BRATTLEBORO -- Less than 24 hours after police forced his surrender with tear gas following a lengthy standoff, a Vernon man was released from custody Tuesday.
Thaddeus Cross, 42, still faces three charges related to the Monday incident, which brought more than 30 police officers to his Fort Bridgman Road apartment and forced evacuations. He also must report daily to police, refrain from drinking and adhere to other rules.
But Judge John P. Wesley, relying in part on an expert’s evaluation, decided to not impose bail that might have kept Cross behind bars. That came at the request of defense attorney James Valente, who argued that his client will not flee and is not dangerous.
"The person who did his assessment -- his mental-health assessment -- found he was not a risk to himself or others," Valente said.
Cross appeared in Windham Superior Court Criminal Division for arraignment and entered a not-guilty plea for three charges -- unlawful restraint, reckless endangerment and simple assault attempted by menace.
He had been held overnight at Southern State Correctional Facility in Springfield after police said he threatened himself and others during a day-long standoff at 4591 Fort Bridgman Road.
More details emerged Tuesday in a court affidavit. Vernon police Sgt. Bruce Gauld said he was notified at 7:39 a.m. that Cross had been cutting himself in his apartment.
"I was also informed he had threatened to shoot any police officer that responded," Gauld wrote.
While Cross’ criminal record consists only of a conviction for driving under the influence, the affidavit shows he is no stranger to police.
"I know him to frequently consume alcohol. He has a past history of depression and threatening suicide," Gauld wrote. "I also know him to have several firearms in his residence. I have witnessed a rifle behind his apartment’s front door, which in the past he claimed was loaded."
Due to those circumstances, Gauld called for backup. A number of Vermont state troopers responded, including the state police tactical support unit.
The affidavit says another tenant in the building had been receiving suicidal text messages and photos from Cross starting at 2:30 a.m.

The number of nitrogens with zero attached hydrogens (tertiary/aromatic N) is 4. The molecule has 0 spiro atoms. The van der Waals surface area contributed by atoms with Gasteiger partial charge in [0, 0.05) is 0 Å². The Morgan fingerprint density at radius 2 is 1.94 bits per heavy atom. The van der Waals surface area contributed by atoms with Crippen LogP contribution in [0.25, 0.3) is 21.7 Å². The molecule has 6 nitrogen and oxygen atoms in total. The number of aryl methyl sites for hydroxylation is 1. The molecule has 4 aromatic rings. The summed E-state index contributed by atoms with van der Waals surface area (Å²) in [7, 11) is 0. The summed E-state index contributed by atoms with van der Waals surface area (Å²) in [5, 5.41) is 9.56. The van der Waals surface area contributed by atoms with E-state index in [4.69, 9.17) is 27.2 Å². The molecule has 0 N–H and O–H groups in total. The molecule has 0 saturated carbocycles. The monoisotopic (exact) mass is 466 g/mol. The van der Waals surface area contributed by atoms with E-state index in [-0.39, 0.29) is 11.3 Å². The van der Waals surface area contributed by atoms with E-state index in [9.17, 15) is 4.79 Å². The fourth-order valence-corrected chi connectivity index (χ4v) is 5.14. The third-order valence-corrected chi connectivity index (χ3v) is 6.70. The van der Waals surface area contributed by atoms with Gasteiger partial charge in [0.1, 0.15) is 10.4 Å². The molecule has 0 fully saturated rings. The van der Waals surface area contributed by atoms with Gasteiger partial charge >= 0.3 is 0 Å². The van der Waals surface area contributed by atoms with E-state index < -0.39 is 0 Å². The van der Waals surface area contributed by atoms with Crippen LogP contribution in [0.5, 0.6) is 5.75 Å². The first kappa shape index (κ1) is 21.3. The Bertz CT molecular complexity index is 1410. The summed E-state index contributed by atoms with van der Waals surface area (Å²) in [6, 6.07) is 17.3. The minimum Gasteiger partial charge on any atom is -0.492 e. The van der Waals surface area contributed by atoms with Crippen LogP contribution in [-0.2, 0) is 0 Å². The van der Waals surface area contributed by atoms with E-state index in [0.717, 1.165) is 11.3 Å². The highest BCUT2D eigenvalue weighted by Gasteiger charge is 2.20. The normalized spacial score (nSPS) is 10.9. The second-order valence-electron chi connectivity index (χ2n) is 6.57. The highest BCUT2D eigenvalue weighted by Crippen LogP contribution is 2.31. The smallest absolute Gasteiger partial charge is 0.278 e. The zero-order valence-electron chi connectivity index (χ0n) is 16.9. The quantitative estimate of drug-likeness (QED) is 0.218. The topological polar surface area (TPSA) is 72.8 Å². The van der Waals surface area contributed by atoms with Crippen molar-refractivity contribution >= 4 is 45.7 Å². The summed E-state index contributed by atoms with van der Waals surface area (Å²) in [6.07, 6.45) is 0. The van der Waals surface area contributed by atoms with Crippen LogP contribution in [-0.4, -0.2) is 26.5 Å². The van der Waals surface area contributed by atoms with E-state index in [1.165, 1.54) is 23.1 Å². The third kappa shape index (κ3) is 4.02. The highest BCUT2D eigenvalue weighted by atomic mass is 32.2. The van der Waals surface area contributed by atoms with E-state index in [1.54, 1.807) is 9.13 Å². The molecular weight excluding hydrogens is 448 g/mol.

The tenant, a woman, responded by asking Cross whether his guns had been put away.
"Cross responded that they were," Gauld wrote. "She asked if she could bring him some bandages, and he said she could."
She went to Cross’ apartment and, before she could knock, the suspect opened the door and pulled her in, police said. Locking the door behind her, Cross stood between the woman and the door "waving a gun around," Gauld wrote.
"Cross told her not to worry, it was only a BB gun," the affidavit says. "He then put the gun to his own head and pulled the trigger but nothing happened."
Police said Cross also took the woman’s cell phone but became distracted when it rang, allowing the victim to escape.
"Cross ran after her and gave her back the cell phone and then retreated to his apartment," Gauld wrote. The woman "then started getting text messages from Cross again, calling her names and telling her he had the gun in his mouth."
Acting Vernon Police Chief Keith Clark has said others tried to coax Cross from his apartment, but with no success. The same was true for police who lost contact with the suspect around 6:30 p.m. Monday and resorted to using tear gas a few hours later.
Cross surrendered after police fired a second round of tear gas, authorities have said. No injuries were reported, but the standoff forced evacuation of several other apartments in the same building and closed a section of Route 142.
In court Tuesday afternoon, Windham County State’s Attorney Tracy Shriver asked the judge to maintain $2,500 bail that had been set for Cross after his arrest.
She called his behavior "erratic" and "unpredictable," noting alleged "indications by Mr. Cross that he was not going to go quietly."
But Valente, in an interview after the court proceeding, cited the expert assessment of his client and said "the problem here is not a mental-health issue . . . but the result of excessive intoxication."
He also referred to Cross as "very competent."
"I was pleasantly surprised how grounded he was and self-conscious," Valente said.
In court, Valente also said Cross -- who has lived in Vernon for a dozen years and has family in the area -- is not a risk to flee from authorities.
"His ties to the community are extremely strong," the attorney said.
In fact, Valente said his client intended to return to his apartment upon leaving the courthouse Tuesday.
After hearing those arguments, Wesley noted that "bail is intended to be imposed only when there is significant danger of nonappearance" for future hearings.
In this case, Wesley said, the other conditions imposed on Cross "not only are appropriate to protect the public but also to ensure appearance."
Those conditions include:
-- Cross must report to police daily between 6 a.m. and 8 a.m. Because Cross also must take a test to show he has not been drinking, and because Vernon police don’t have the proper equipment for that test, he must travel to the Brattleboro police station.
-- He is not allowed to have any contact with the woman he allegedly threatened or with the building’s manager.
-- He must be fingerprinted and photographed.
-- Cross also must complete a substance-abuse assessment within 30 days.
Mike Faher can be reached at firstname.lastname@example.org or 802-254-2311, ext. 275.